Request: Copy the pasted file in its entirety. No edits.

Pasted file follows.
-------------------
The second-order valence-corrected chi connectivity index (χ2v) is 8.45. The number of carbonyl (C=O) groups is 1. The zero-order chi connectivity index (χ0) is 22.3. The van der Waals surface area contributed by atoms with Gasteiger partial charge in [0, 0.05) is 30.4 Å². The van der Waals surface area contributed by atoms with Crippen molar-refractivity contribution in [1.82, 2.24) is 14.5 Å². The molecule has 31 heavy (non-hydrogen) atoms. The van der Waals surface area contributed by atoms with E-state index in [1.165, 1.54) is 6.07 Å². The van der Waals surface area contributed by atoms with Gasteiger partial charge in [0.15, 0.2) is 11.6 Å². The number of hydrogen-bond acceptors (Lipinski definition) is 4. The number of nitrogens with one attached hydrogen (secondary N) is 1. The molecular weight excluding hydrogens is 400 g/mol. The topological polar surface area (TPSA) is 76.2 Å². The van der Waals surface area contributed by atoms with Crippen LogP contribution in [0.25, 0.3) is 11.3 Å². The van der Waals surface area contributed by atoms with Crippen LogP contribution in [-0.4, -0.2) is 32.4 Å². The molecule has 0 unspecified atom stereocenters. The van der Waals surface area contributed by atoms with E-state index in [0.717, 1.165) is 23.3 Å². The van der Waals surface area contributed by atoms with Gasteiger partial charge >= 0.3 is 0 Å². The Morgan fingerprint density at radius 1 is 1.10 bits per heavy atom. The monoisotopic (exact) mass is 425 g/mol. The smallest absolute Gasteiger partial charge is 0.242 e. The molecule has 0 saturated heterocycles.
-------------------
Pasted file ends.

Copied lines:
The second-order valence-corrected chi connectivity index (χ2v) is 8.45. The number of carbonyl (C=O) groups is 1. The zero-order chi connectivity index (χ0) is 22.3. The van der Waals surface area contributed by atoms with Gasteiger partial charge in [0, 0.05) is 30.4 Å². The van der Waals surface area contributed by atoms with Crippen molar-refractivity contribution in [1.82, 2.24) is 14.5 Å². The molecule has 31 heavy (non-hydrogen) atoms. The van der Waals surface area contributed by atoms with E-state index in [1.165, 1.54) is 6.07 Å². The van der Waals surface area contributed by atoms with Gasteiger partial charge in [0.15, 0.2) is 11.6 Å². The number of hydrogen-bond acceptors (Lipinski definition) is 4. The number of nitrogens with one attached hydrogen (secondary N) is 1. The molecular weight excluding hydrogens is 400 g/mol. The topological polar surface area (TPSA) is 76.2 Å². The van der Waals surface area contributed by atoms with Crippen LogP contribution in [0.25, 0.3) is 11.3 Å². The van der Waals surface area contributed by atoms with Crippen LogP contribution in [-0.4, -0.2) is 32.4 Å². The molecule has 0 unspecified atom stereocenters. The van der Waals surface area contributed by atoms with E-state index in [0.717, 1.165) is 23.3 Å². The van der Waals surface area contributed by atoms with Gasteiger partial charge >= 0.3 is 0 Å². The Morgan fingerprint density at radius 1 is 1.10 bits per heavy atom. The monoisotopic (exact) mass is 425 g/mol. The smallest absolute Gasteiger partial charge is 0.242 e. The molecule has 0 saturated heterocycles.